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Fake wine connoisseur to the rich and famous sentenced to 10 years in federal prison

A view of US Federal Court where Indonesian-born

A view of US Federal Court where Indonesian-born wine dealer Rudy Kurniawan was sentenced to 10 years in prison Aug. 7, 2014 in Manhattan. Credit: Getty Images / Stan Honda

High-end wine counterfeiter Rudy Kurniawan was sentenced to a 10-year-long taste of prison in federal court in Manhattan Thursday for fooling wealthy collectors into paying millions for homemade fakes.

Manhattan U.S. District Judge Richard Berman said he was unimpressed by defense claims that Kurniawan, 37, once lauded as a celebrity connoisseur, should get a light sentence because he only cheated rich people and his imitations were skillful.

"I think this was a very serious economic fraud, or con," Berman told Kurniawan. "Our public needs to know that what we eat and drink is safe and they can trust what's on the label, and not some homemade and potentially unsafe witches' brew."

Kurniawan -- an Indonesian who came to the United States when he was 16, stayed illegally in California after he was denied asylum, and gained repute in wine circles as a prodigy with an exceptional palate -- is believed to be the first person prosecuted in federal court for wine fraud.

Mixing together inexpensive wines in his kitchen to mimic classics and bottling them with fake labels, he swindled some of America's richest people, such as billionaire William Koch. One bottle, a purported 1947 Chateau Cheval Blanc, sold for $231,748. Kurniawan was convicted last year.

"Your honor, I am really sorry," Kurniawan told Berman. In addition to the prison sentence, he was ordered to pay $28 million restitution and forfeit $20 million in wine, real estate, art and jewelry, and will be deported when his sentence is over.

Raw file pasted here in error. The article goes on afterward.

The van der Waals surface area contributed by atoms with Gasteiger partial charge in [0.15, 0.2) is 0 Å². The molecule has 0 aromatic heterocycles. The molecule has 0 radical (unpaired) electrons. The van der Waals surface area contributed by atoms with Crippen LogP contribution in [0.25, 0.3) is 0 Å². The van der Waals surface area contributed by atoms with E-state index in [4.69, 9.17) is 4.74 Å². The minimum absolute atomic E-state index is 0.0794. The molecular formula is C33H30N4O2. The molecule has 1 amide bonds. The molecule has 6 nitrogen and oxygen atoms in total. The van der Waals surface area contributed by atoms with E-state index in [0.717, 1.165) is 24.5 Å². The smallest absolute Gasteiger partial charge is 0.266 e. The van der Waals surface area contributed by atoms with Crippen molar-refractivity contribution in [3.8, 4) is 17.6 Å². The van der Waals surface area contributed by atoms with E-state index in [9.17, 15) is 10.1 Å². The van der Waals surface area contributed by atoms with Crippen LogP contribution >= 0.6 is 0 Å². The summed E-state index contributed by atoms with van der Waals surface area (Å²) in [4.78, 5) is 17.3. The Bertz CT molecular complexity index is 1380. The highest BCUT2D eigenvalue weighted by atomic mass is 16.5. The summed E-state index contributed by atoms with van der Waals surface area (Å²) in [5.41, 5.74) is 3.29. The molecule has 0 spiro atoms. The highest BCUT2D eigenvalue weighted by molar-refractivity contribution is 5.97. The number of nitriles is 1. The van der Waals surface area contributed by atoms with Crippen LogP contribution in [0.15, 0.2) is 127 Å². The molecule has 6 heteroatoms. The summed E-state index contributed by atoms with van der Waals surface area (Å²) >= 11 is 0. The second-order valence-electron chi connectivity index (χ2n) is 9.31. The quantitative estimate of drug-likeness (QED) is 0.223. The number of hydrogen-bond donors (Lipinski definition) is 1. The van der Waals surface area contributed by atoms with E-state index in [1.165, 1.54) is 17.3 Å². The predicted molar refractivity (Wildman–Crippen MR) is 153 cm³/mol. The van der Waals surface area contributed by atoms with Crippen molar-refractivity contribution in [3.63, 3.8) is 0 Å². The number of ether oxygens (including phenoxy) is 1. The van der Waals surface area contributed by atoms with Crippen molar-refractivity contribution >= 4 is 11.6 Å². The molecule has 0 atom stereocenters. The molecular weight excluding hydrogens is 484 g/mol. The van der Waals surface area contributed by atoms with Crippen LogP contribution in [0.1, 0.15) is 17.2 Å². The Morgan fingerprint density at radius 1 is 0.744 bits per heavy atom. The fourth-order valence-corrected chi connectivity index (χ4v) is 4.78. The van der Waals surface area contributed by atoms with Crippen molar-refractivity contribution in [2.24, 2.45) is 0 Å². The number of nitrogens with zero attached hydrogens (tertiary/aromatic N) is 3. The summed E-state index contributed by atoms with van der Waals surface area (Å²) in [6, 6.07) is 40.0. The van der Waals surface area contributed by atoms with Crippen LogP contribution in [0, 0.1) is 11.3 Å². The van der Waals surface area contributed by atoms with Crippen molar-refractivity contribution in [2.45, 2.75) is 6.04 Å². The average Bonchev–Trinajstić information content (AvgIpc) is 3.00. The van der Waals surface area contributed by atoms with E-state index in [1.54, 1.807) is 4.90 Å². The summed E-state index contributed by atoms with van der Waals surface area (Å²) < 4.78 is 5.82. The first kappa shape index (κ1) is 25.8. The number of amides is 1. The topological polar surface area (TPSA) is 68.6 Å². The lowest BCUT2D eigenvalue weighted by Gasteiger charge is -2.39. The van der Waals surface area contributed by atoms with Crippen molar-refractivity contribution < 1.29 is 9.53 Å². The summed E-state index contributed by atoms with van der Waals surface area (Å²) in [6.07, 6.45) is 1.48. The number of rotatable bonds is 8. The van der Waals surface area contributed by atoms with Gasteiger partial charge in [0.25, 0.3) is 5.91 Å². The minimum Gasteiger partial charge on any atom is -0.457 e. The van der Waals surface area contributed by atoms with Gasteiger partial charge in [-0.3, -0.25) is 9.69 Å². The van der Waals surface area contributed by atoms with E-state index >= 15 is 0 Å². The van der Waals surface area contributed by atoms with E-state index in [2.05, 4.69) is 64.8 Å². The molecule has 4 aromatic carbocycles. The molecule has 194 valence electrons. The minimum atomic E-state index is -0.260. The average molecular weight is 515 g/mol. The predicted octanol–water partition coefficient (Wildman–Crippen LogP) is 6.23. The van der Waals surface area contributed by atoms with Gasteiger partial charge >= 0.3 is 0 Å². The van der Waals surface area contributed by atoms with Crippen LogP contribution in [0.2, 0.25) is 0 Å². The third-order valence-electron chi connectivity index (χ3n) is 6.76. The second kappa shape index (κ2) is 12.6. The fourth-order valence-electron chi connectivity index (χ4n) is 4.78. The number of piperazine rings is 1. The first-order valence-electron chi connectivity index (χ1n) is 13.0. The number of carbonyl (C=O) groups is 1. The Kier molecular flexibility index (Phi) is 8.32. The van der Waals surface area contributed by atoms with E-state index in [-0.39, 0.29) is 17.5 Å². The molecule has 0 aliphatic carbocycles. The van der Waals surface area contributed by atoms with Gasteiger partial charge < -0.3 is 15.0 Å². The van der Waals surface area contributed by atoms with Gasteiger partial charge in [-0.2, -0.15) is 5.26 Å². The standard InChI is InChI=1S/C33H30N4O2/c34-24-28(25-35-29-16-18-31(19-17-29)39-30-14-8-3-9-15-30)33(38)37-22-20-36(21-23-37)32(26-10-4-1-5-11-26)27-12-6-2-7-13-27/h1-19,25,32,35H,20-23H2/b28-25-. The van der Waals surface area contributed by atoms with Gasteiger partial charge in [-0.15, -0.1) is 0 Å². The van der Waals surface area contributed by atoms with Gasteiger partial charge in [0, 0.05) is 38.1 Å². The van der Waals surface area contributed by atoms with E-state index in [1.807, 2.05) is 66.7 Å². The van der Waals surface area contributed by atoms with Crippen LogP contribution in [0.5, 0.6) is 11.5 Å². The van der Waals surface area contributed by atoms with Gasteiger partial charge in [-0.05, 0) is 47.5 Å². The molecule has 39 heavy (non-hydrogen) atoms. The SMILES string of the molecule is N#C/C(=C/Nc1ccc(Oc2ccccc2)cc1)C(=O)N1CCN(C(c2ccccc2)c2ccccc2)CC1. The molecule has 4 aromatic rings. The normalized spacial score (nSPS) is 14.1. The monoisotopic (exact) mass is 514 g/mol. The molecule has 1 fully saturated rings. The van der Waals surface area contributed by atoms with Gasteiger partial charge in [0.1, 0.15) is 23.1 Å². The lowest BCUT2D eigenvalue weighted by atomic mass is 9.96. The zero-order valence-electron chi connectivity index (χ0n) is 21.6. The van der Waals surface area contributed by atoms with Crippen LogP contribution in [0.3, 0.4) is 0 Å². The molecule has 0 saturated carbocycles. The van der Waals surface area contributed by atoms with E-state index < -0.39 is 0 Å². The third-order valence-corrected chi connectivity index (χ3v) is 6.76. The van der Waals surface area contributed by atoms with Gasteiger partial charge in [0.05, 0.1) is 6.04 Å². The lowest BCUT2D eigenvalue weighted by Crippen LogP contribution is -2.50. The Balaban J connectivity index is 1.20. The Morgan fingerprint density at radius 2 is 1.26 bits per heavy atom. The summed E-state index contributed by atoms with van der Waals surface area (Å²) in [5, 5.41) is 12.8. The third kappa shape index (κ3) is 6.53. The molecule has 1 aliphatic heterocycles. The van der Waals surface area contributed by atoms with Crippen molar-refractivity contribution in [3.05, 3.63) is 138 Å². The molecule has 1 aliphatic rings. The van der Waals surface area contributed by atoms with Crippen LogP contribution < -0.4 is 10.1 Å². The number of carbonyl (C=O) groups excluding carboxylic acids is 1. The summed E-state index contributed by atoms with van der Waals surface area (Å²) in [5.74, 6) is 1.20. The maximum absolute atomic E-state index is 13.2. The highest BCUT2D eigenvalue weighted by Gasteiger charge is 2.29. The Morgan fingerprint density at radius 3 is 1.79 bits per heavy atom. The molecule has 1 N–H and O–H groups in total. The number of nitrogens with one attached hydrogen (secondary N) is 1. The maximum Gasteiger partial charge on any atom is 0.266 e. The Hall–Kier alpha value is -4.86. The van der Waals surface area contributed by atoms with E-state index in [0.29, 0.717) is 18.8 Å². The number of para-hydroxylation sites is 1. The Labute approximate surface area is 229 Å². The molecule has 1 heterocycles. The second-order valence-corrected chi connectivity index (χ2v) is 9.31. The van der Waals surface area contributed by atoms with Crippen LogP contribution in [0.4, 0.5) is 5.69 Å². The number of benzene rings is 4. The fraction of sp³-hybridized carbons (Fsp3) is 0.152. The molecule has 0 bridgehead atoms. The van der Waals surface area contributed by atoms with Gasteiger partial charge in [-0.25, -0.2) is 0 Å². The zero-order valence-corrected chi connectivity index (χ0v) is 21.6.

Prosecutors wanted Kurniawan to get more than 11 years, and federal sentencing guidelines called for him to get between 108 to 135 months. But Jerome Mooney, his Los Angeles defense lawyer, said that range was far too high.

He told Berman that Kurniawan started counterfeiting not out of greed but because he wanted to fit in with the well-heeled vintage wine crowd, and pointed out that his fakes were really well done, and impressing tasters as classic wines before he was exposed.

"People still got the experience," the lawyer said. "What they got was a replica. It wasn't a bad replica."

Mooney also argued that Kurniawan had performed a service, by stimulating wine industry reforms to combat counterfeiting. "Some good in some ways is coming out of this," he argued.

And the victims, he said, were rich people -- not widows and orphans. "Nobody lost their savings," he said. "Nobody lost their job."

But prosecutor Stanley Okula told Berman that it was "shocking" to argue that sentences should be lower for those who rip off rich people. "Fraud is fraud," Okula said.

After the sentencing, Mooney said he planned to appeal both Kurniawan's conviction and his sentence. "It is disproportionately high," he said.

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